The Case For Congress Restoring The Expanded Child Tax Credit During A Lame Duck Session

Jan 28, 2024 By Triston Martin

In 2021, families could claim a larger and more universal child tax credit, but that benefit has since expired. Currently, almost 19 million kids get either a reduced tax credit or none. There is a call for Congress to continue tax advantages for corporations while renewing a more generous child tax credit.

A group of parents and caregivers from the Economic Security Project rallied in support of the Child Tax Credit on September 20 in Washington, DC, in advance of the White House Conference on Hunger, Nutrition, and Health.

Priorities Research Center

Through 2021, the enhanced child tax credit provided millions of families with monthly payments of up to $300 per kid. The Center on Budget and Policy Priorities, an independent think tank, has released a report stating that due to the law's expiration that authorized the previously higher payouts, around 19 million children are now receiving either a reduced credit or none at all. According to the CBPP, a significant amount of child poverty might be alleviated by unemployment.

Possibility Of Increasing One's Credit Limit

Legislators will have another chance to increase the credit before the new Congress is sworn in during the lame-duck session when they will also likely examine corporate tax cuts.

The Center on Budget and Policy Priorities warns that "the stakes are considerable." Thanks to the Rescue Plan, the unprecedented progress against child poverty is at risk if policymakers do not increase the child tax credit.

In 2023, how high will inflation be?

In 2021, families could claim a child tax credit of up to $3,600 for each child younger than six and up to $3,000 for each child aged 6 to 17. Families might receive up to half of those amounts in monthly payments, and the rest (or all of the amounts if they did not receive monthly checks) could be claimed with their 2021 tax returns.

All children from high-income households and those up to the age of 17 were included in the extended credit, making it available to more families. The child tax credit has been reinstated to its prior levels of $2,000 per kid under 17.

Taxes owed on earnings.

Earning more than $2,500 triggers a gradual reduction of the present child tax benefit. If the tax credit owed to a family is greater than their income tax burden, the maximum amount the family can get is $1,500. Instead of basing the credit's progression on the number of children, it looks at the family's income.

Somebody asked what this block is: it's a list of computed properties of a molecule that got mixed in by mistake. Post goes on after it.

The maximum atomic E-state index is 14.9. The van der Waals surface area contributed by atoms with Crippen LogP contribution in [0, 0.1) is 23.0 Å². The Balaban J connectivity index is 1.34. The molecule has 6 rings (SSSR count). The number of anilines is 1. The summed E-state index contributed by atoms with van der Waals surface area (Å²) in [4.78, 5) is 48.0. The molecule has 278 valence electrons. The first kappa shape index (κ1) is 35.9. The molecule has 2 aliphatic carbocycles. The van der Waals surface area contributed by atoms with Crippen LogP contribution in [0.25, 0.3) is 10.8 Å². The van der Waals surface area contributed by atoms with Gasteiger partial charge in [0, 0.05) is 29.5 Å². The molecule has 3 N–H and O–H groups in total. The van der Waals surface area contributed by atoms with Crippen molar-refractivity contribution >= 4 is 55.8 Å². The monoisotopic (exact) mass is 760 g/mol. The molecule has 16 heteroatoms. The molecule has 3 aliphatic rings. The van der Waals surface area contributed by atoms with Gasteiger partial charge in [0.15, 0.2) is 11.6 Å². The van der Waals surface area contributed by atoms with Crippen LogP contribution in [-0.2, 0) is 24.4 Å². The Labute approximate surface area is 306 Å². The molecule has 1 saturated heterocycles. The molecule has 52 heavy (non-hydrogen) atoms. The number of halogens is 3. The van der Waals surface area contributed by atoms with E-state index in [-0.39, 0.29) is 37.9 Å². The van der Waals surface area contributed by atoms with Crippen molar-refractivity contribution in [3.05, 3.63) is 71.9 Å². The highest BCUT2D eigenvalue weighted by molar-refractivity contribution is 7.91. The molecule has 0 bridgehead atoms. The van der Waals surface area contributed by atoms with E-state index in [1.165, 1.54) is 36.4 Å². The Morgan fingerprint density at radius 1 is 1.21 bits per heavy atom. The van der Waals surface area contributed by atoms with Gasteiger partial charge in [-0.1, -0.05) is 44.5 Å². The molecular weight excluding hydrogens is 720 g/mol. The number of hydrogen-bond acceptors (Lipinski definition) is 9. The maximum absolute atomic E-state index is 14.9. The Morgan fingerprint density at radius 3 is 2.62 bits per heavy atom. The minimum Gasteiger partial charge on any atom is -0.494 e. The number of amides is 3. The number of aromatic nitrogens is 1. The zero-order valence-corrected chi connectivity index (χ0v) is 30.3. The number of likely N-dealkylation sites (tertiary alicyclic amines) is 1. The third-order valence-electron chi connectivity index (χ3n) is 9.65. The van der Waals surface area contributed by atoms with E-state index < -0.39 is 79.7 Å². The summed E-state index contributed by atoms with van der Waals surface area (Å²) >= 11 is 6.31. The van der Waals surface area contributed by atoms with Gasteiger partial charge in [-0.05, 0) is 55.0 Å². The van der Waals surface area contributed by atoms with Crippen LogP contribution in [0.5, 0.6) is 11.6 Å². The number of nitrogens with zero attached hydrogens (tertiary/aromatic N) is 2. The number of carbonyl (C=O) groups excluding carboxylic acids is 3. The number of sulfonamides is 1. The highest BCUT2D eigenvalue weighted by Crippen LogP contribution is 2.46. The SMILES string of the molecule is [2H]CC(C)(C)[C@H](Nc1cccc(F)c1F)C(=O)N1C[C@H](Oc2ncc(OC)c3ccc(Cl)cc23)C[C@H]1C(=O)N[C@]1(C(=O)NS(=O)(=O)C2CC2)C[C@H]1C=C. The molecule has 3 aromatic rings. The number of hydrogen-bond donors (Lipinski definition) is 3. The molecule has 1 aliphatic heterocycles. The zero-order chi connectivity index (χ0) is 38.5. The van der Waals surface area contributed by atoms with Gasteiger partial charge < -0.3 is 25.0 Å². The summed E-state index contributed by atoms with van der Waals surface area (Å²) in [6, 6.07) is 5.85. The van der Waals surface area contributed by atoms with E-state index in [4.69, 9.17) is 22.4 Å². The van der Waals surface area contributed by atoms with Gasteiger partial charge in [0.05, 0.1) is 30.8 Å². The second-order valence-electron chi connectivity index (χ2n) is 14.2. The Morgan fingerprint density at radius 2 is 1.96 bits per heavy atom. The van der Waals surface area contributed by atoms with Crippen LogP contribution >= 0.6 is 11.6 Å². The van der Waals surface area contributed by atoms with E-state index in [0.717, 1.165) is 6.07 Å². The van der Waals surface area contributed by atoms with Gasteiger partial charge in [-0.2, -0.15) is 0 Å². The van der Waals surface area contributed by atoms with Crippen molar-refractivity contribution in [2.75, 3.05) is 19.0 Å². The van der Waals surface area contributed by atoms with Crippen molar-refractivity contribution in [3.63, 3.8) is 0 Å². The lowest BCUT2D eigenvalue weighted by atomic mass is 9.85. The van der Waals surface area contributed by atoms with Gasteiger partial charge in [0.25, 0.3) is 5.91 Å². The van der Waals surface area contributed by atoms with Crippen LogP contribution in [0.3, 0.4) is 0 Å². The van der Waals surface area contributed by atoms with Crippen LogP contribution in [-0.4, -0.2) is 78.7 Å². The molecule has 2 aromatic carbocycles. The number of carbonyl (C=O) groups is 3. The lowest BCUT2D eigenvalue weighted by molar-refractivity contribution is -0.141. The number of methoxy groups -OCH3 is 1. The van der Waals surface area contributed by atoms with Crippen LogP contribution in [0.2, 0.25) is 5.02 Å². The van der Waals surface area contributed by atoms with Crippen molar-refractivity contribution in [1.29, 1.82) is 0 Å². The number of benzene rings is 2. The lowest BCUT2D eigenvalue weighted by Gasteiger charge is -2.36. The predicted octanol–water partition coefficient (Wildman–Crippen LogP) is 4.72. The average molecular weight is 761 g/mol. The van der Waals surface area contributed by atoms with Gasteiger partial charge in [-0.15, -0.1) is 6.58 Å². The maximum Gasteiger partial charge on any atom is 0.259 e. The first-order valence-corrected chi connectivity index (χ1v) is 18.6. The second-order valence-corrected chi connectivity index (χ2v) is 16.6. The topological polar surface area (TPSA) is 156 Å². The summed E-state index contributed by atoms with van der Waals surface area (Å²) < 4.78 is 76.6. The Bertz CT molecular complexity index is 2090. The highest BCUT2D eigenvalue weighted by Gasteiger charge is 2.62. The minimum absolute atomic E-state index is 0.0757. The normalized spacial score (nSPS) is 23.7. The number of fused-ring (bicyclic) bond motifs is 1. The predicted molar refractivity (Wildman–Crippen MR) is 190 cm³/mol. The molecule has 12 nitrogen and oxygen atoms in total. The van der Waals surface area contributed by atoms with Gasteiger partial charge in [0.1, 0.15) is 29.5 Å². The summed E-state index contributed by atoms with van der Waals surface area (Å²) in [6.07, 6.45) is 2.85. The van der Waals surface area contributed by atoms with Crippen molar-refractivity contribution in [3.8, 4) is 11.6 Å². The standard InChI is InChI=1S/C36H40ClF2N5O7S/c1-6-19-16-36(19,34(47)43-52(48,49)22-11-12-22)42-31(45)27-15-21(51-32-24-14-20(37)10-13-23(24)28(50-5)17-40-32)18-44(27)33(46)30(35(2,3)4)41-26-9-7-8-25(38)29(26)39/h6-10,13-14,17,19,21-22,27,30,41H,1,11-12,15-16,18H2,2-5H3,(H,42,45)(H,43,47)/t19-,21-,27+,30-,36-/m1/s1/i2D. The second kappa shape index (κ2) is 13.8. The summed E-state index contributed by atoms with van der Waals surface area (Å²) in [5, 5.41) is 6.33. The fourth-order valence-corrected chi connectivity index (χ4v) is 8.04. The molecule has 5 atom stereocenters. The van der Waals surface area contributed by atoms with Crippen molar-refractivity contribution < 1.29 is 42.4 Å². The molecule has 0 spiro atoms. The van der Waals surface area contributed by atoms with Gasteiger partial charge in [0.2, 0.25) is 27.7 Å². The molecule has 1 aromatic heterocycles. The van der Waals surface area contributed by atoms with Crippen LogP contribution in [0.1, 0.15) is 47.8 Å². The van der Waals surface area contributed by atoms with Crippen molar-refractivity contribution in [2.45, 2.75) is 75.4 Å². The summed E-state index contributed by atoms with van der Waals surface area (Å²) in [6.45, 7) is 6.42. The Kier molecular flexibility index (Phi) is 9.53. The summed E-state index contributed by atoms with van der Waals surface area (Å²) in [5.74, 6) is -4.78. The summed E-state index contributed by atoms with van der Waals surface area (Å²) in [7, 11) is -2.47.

On May 24, 2020, in New York City's Central Park, a little child sat on his father's shoulder while wearing a mask and staring intently at the camera. According to the CBPP analysis, this may mean that low-income families get the same amount of money no matter how many kids they have, while high-income families get $2,000 more for each kid.

Priorities Research Center

Minority groups are disproportionately represented among low-income families receiving no or reduced child tax credits. Sarah Calame, a research assistant at the Center on Budget and Policy Priorities, estimates that as many as 45% of Black children, up to 39% of Latino children, and up to 38% of American Indian or Alaska Native children fall into this category.

Calame said that economic inequalities may be mitigated by "an expanded CTC that concentrates on pulling up those 19 million youngsters who are left out."

Some representatives are pushing for resolutions before the end of the year.

Children and their parents rally in favor of the child tax credit provision of the Build Back Better bill on December 13, 2021, outside the United States Capitol.

Parents and children rally in favor of the child tax credit provision of the Build Back Better bill on December 13, 2021, outside the United States Capitol. The ParentsTogether Foundation coordinated the rally.

Some legislators have said they will not back plans to reauthorize an enhanced child tax credit if Congress works to include corporate tax benefits in upcoming legislation.

Home Size Modification

The most difficult challenge they will likely confront is determining the credit's legal status under the tax rules. Currently, the credit serves as a social safety net for low-income and working-class families and provides an adjustment for household size.

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